Rats can control their thoughts, imagine and plan, like humans

Rats can move an object in virtual reality using only their thoughts, demonstrating the same ability humans use when re-living past events or imagining new scenarios.

“To imagine is one of the remarkable things that humans can do. Now we have found that animals can do it too, and we found a way to study it,” says Dr Albert Lee, an author of the paper published in Science.

The discovery that rats can imagine, adds to research showing the rodents are highly intelligent, empathetic and playful beings, which even ‘laugh’ when tickled.

The hippocampus in the brain is used for memory, imagination and future planning. It contains a cognitive map of previously explored environments and the ability to simulate scenarios, a hallmark of intelligence.

To test the ability of rats to control their hippocampal activity, the team of researchers from the Howard Hughes Medical Institute in the US fitted the rodents with a brain machine interface connected to a virtual reality arena. 

The brain machine interface enabled the researchers to detect the rats’ thoughts by measuring neural activity in the hippocampus, translating this into a position within the virtual reality arena. This was necessary, the paper points out, because “we cannot simply ask animals to imagine scenarios”.

Once fitted with the device, the rats were set two tasks. 

In the first, the rats – secured in a harness but able to move on a treadmill – ran towards a goal within a virtual 2-dimensional arena, to receive a reward. The pace and direction of the rats’ movement on the treadmill updated its virtual location within the arena.

The animals performed this task many times over for approximately 40 minutes.

Data collected during the running task was then used to train the virtual reality system so that movement within the game was tailored to the rat’s movement in the first task.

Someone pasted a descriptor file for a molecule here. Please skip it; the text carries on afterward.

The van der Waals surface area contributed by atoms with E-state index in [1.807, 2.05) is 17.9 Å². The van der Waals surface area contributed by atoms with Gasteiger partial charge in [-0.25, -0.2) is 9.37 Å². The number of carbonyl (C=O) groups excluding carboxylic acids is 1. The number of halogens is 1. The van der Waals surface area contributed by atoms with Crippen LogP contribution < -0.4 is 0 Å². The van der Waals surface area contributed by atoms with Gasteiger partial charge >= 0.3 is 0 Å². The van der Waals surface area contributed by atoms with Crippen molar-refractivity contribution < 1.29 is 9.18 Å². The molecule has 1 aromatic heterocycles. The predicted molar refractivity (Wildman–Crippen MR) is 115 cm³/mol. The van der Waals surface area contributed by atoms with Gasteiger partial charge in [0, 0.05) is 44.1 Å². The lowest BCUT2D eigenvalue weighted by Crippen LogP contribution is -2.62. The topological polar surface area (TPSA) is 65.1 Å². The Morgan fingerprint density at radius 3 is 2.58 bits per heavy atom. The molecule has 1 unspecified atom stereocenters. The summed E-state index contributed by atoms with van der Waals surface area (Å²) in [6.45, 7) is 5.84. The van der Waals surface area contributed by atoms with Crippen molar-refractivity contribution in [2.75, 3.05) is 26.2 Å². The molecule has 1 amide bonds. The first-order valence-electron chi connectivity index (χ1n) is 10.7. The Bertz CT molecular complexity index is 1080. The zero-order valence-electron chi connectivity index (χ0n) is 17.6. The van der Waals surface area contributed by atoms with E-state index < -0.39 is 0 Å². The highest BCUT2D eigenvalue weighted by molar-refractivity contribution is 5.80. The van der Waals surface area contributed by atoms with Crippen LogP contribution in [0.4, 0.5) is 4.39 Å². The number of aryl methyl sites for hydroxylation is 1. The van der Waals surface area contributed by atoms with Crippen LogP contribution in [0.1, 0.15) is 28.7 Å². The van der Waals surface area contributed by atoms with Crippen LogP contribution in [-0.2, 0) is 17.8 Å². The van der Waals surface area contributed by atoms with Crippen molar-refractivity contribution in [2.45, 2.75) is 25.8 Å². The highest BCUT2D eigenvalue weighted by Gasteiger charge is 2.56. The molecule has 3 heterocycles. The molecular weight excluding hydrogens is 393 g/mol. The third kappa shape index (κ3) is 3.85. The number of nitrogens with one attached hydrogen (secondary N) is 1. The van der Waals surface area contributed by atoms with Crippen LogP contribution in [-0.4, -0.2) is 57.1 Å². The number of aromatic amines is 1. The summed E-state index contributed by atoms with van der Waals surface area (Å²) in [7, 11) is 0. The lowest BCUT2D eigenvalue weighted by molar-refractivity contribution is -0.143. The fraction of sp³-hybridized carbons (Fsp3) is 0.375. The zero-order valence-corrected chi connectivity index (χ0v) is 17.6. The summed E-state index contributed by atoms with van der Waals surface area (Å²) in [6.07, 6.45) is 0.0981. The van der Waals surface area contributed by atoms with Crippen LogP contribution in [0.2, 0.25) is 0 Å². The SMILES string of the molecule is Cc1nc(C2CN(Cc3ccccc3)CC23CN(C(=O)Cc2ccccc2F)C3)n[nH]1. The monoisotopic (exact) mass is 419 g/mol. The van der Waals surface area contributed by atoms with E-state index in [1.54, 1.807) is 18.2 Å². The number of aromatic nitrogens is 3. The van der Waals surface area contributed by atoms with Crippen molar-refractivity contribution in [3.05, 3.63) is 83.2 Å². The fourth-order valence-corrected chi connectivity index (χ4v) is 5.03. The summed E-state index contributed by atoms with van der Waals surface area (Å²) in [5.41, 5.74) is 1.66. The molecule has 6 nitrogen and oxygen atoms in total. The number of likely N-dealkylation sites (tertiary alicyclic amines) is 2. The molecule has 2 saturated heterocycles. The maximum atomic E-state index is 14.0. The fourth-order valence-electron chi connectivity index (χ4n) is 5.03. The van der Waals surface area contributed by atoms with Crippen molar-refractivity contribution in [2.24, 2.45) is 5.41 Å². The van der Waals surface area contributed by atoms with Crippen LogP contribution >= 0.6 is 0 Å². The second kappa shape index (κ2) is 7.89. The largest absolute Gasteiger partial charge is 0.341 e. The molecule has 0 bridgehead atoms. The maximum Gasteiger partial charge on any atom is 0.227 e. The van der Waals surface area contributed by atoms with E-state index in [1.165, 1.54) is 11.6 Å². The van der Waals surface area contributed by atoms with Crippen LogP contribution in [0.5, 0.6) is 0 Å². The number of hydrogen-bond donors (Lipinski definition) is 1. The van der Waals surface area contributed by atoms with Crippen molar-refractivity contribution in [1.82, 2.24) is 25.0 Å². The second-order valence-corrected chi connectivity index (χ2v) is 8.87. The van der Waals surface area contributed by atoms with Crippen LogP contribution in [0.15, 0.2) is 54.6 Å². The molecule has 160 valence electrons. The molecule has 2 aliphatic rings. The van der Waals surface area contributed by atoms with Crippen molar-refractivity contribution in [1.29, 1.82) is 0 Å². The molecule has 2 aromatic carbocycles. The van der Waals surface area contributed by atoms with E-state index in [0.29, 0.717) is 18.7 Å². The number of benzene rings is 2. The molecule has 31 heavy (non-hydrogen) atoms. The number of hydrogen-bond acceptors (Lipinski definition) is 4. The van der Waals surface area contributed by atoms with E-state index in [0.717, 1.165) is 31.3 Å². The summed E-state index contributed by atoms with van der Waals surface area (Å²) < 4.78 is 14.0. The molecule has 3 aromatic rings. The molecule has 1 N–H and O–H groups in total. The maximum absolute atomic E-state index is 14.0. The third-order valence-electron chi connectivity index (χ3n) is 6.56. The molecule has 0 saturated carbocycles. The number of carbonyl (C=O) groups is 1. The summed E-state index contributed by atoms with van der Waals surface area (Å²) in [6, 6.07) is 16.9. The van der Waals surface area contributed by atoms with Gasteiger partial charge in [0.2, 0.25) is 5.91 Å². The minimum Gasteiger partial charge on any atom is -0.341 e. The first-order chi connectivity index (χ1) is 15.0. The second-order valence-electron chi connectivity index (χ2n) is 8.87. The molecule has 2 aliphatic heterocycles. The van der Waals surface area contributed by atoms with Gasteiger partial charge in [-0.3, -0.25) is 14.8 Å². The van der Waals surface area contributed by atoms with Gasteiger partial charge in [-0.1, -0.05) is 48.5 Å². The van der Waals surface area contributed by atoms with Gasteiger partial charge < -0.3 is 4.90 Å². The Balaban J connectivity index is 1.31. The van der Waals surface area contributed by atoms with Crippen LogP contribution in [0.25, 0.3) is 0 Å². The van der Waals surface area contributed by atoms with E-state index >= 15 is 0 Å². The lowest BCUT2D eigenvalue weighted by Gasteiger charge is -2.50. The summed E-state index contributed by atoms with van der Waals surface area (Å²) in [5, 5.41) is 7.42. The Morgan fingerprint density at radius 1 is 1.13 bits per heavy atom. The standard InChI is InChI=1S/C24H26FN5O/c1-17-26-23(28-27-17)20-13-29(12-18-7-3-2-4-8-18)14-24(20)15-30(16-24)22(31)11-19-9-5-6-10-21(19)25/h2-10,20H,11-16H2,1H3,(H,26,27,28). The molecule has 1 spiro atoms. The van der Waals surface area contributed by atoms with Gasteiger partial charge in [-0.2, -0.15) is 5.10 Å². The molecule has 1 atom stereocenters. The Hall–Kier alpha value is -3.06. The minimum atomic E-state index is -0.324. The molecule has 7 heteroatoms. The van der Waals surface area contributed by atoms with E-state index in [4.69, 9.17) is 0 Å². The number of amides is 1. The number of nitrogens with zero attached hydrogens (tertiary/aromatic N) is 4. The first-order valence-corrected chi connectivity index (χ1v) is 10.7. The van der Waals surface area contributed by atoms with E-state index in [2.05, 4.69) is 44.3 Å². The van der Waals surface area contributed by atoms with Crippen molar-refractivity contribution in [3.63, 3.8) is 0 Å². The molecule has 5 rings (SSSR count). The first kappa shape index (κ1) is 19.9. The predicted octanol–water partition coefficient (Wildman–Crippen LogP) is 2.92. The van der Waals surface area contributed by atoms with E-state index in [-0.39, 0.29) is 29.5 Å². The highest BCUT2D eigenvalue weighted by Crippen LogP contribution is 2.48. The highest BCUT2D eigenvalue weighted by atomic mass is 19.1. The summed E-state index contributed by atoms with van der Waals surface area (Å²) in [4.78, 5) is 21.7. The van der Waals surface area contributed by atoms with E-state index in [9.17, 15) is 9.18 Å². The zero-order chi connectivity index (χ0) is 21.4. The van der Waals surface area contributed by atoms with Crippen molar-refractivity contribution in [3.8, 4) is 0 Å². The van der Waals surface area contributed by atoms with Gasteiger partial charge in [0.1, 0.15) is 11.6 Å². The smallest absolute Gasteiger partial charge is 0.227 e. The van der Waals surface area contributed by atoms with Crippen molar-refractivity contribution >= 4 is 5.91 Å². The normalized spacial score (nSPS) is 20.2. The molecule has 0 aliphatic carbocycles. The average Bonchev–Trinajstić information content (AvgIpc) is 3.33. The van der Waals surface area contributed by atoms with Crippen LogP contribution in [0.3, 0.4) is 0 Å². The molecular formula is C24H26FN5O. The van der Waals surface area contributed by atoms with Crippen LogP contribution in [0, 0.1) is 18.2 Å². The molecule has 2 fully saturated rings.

A second “Jedi” task, then tested the rats’ ability to move objects in virtual reality, in this case using only their minds.

“Even if his physical body is fixed, his spatial thoughts can go to a very remote location,” says author Chonxi Lai.

In the Jedi task, the treadmill was removed. Rats performed the same task while stationary – moving an object towards a goal in virtual reality and holding it there – “by means of BMI-based first-person teleportation”, the paper explains. Like in the first task, rats were rewarded each time they reached a goal in virtual reality.

Throughout these tasks, the rats’ neural activity was recorded using the brain machine interface.

Similar to the way humans might imagine a journey or task in advance before leaving the house, the rat uses thoughts to navigate towards the reward by first thinking about where they need to go to get there.  

Imagination involves holding a single thought in mind for extended periods, involving new scenarios. In both tasks, the rats demonstrated their ability to precisely and flexibly control their hippocampal activity.

“Rats could activate and sustain a remote location’s representation around the goal for long periods, until the trial ended, and then shift attention to the next goal,” the authors write.

The animals were able to perform this task with minimal physical movement and without extensive training.

The results show that rats possess a form of imagination, the ability to voluntarily picture locations away from their current position, and plan for future scenarios, in the same way humans likely do.

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